There is a fair bit of controversy on Mono, the free software implementation of Microsoft's .NET stack. See, for example, RMS and Ubuntu position statement for two contradicting opinions.

To me, the patent issue is moot. All interesting software violates some patent, I am sure, since the USPTO and EPO conspire to ruin innovation by granting ridiculous patents to megacorporations and patent trolls. Basically, anything and everything can be patented, even if it is patented already.

(The reality is better than that, but not in a significant way.)

The real problem with Mono is that it implements .NET, and needs to be compatible with .NET. This means it needs to follow what Microsoft does, and cannot innovate freely.

Microsoft leads, free software follows. That is not the way to go.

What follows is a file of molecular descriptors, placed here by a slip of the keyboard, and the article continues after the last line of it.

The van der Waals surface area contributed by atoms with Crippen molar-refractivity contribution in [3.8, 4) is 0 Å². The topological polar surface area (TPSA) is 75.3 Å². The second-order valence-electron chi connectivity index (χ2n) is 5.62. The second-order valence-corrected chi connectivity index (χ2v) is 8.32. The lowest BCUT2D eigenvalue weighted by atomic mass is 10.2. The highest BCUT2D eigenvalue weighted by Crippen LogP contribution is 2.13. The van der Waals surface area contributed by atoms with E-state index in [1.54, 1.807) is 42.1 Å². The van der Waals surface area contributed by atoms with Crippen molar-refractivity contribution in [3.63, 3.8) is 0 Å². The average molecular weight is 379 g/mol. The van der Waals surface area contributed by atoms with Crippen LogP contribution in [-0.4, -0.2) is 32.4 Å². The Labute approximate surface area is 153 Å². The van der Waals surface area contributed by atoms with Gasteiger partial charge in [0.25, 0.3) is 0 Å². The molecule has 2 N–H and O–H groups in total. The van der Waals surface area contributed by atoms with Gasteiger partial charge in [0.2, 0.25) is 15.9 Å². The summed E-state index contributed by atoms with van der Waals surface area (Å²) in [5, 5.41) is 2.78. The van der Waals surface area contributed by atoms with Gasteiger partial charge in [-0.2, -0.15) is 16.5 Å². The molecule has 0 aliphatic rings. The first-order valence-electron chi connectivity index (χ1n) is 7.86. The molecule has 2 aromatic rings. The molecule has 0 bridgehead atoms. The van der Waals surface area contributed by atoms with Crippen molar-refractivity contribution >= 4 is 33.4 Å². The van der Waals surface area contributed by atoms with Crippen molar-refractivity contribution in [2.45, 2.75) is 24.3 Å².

I'm personally fine with people writing software using Mono, and with those apps being included in Linux distributions by default. I think it's stupid to do that, but not so stupid it needs to be stopped, as long as only very few important programs are using Mono. What we cannot allow is to make Mono an essential part of the free software experience, with much of the software requiring it.

That's why I won't write any software in Mono myself, and why I'm wary of using any such software.